The OECD has been working with governments to tackle the economic, social and governance challenges of a globalised economy for over 60 years. Since it spearheaded the “Polluter Pays Principle” in 1972, the OECD has been advising countries on making economic and environmental policies more compatible and making growth greener. This work reflects the priorities of the OECD’s 35 member countries and its key partner countries - Brazil, India, Indonesia, the People’s Republic of China and South Africa.
The scale of the transition to a green, low-emissions and climate-resilient economy is enormous – it is the biggest structural adjustment ever proposed in the field of international governance. This transition cannot be achieved without profound co-operation and interaction between governments and public authorities at different levels, the full range of private sec or actors and civil society. It demands the sharing of best practices and new ideas, and the shattering of silos across governments, between different levels of government and between the various actors driving the shift to a new model of green development.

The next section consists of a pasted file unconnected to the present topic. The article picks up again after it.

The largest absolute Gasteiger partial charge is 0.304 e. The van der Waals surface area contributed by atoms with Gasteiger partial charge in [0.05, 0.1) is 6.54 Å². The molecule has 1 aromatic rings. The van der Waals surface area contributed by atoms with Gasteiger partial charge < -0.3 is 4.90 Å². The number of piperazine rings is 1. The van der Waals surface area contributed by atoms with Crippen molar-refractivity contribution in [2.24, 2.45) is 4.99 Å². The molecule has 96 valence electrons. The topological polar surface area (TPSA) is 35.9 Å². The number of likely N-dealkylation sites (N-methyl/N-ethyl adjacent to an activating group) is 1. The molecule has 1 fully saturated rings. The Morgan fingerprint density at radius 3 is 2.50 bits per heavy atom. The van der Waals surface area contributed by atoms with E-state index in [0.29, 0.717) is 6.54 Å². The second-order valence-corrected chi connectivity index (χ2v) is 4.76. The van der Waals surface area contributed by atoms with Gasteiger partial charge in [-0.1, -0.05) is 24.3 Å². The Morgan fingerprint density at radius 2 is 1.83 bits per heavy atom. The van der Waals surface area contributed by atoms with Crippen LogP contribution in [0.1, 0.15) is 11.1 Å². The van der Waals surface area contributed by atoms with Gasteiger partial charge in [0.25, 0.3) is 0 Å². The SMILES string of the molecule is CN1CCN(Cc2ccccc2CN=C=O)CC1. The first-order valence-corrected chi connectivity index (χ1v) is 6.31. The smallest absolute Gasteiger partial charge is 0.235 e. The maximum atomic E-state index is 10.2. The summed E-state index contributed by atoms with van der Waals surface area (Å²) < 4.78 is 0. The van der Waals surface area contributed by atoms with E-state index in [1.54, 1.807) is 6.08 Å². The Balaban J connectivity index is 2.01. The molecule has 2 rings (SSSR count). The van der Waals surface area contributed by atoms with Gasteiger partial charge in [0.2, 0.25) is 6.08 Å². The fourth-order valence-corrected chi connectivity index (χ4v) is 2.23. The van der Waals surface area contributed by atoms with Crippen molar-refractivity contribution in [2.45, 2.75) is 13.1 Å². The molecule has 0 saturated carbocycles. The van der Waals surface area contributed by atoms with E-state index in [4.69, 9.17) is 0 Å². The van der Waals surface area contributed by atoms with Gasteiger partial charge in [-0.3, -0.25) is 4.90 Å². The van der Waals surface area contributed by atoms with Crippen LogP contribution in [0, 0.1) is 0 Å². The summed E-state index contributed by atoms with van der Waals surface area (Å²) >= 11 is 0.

The OECD is the only intergovernmental organisation that has systematic reach across all branches of government. Its policy research and advice is independent, evidence-based and reviewed by committees drawn from governments. Its unrivalled convening power enables it to bring together ministers, senior policy makers and leaders in finance, industry and civil society. Through the Centre, the OECD can make its expertise and networks more accessible in fields as diverse as finance and investment, tax, governance, climate change and natural resources, agriculture, cities, trade, transportation and development.